“Slovenia is a gateway to south eastern European markets due to its geographical position. It has strong historical links with the neighbouring markets of Croatia, Serbia, Bosnia and Herzegovina,” reads a UK government investment brochure for the country. At least 20 British business already operate in Slovenia, according to the same source.
Brexit may bring more. “We have had some inquiries,” Helena Schlamberger, a spokesperson for Invest Slovenia, the country's investments promotion agency, told The Local.
“Slovenia has what it takes for quality FDI: excellent geographical position, economic and political stability, developed infrastructure, qualified workforce and quality of life. Just add the ongoing privatisation and ownership consolidation of our state-owned enterprises, infrastructure and ‘green technology' projects and you'll get a prime location with low corporate tax for greenfield and brownfield investments,” adds Schlamberger.
“There are opportunities for UK businesses in several sectors including education and skills, tourism, infrastructure, urban regeneration, ICT and financial & business services,” states a report on Slovenia by Export Britain.
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Brexit news this week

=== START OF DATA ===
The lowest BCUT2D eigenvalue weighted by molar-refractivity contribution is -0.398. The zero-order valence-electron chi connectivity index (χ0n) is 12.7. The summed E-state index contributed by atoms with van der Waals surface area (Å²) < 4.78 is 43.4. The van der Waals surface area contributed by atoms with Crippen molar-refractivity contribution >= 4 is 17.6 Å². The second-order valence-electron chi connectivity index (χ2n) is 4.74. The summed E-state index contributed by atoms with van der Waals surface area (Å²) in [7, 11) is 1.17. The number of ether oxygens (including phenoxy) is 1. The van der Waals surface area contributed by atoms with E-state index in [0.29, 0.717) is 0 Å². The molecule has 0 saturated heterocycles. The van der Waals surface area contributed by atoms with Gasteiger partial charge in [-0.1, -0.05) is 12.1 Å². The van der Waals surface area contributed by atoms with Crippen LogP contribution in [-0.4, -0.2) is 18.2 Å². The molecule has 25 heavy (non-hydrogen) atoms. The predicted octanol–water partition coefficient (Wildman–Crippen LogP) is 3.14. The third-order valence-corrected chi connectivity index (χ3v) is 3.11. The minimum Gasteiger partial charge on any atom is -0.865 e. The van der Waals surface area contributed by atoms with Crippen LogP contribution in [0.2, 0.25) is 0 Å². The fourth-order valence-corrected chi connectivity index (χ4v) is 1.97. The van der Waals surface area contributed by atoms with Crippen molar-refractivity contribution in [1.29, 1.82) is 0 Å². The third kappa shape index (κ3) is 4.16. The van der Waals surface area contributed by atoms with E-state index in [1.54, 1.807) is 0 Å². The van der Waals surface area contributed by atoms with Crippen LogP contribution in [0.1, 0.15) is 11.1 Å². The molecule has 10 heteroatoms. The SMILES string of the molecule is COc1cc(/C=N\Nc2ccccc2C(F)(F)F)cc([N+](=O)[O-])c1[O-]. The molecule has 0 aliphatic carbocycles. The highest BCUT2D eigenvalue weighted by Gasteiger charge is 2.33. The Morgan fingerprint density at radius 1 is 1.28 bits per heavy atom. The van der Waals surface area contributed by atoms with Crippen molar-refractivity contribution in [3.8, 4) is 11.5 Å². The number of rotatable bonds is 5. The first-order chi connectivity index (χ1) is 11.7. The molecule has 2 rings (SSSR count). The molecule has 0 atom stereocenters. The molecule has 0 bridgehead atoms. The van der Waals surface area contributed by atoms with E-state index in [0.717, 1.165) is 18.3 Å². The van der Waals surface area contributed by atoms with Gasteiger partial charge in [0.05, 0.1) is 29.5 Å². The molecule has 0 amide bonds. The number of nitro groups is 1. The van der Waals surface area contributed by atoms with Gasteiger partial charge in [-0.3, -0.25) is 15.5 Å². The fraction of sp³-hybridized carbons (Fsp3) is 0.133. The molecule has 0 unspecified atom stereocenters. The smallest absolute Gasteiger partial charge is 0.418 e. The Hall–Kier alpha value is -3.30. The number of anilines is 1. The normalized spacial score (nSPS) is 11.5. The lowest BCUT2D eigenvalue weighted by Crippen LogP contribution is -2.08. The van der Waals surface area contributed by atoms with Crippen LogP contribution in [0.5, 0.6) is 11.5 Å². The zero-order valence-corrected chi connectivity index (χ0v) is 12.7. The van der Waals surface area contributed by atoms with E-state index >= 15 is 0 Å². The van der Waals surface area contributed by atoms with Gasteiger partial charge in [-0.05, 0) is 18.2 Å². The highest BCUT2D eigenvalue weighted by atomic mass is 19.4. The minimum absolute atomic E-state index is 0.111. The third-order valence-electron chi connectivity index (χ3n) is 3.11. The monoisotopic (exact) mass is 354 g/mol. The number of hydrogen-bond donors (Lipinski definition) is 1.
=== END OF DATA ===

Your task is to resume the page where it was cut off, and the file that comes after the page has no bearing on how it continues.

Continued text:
There's a fishy Brexit catch, says Dutch study
Denmark's PM has already said that fishing rights are a “high priority” for his country. Now a Dutch report has outlined what could be at stake and how things could pan out for North Sea countries that rely on access to UK waters.
Turnover of the British fish sector, under a hard Brexit scenario, would increase by €342 million annually after 2025, according to a study by Wageningen University.
But these profits would come with a greater catch: they would be lost, according to the study, as British fishing operators would have to pay costs (import tariffs and trade costs) of up to €390 million to export the fish back to the EU.
At least 75 per cent of the stock caught by the UK fleet is exported to the EU, reports Reuters. In 2016, Britain imported 289,900 more tonnes than it exported, according to the same source.
Fish prices in the UK will drop, claims the Wageningen analysis, while in the EU a ‘fishing war' could be set off with prices rising by 3.3 per cent in the Netherlands, reports Dutch daily Volkskrant.
The report estimates that the Netherlands' fishing fleet gets 48 per cent of its total catch from British waters. While it goes on to suggest Dutch fishermen will likely already be looking to new waters, this could entail higher fuel and operational costs.
In Ireland, the price of fish could rise by nearly 10 per cent, estimates the study.
Lombardy government rings several Brexit alarm bells
Nearly 300,000 Italians living in the UK are not registered and could face difficulties in light of Brexit, states a study by the Lombardy regional government about the possible impacts of Brexit on the region.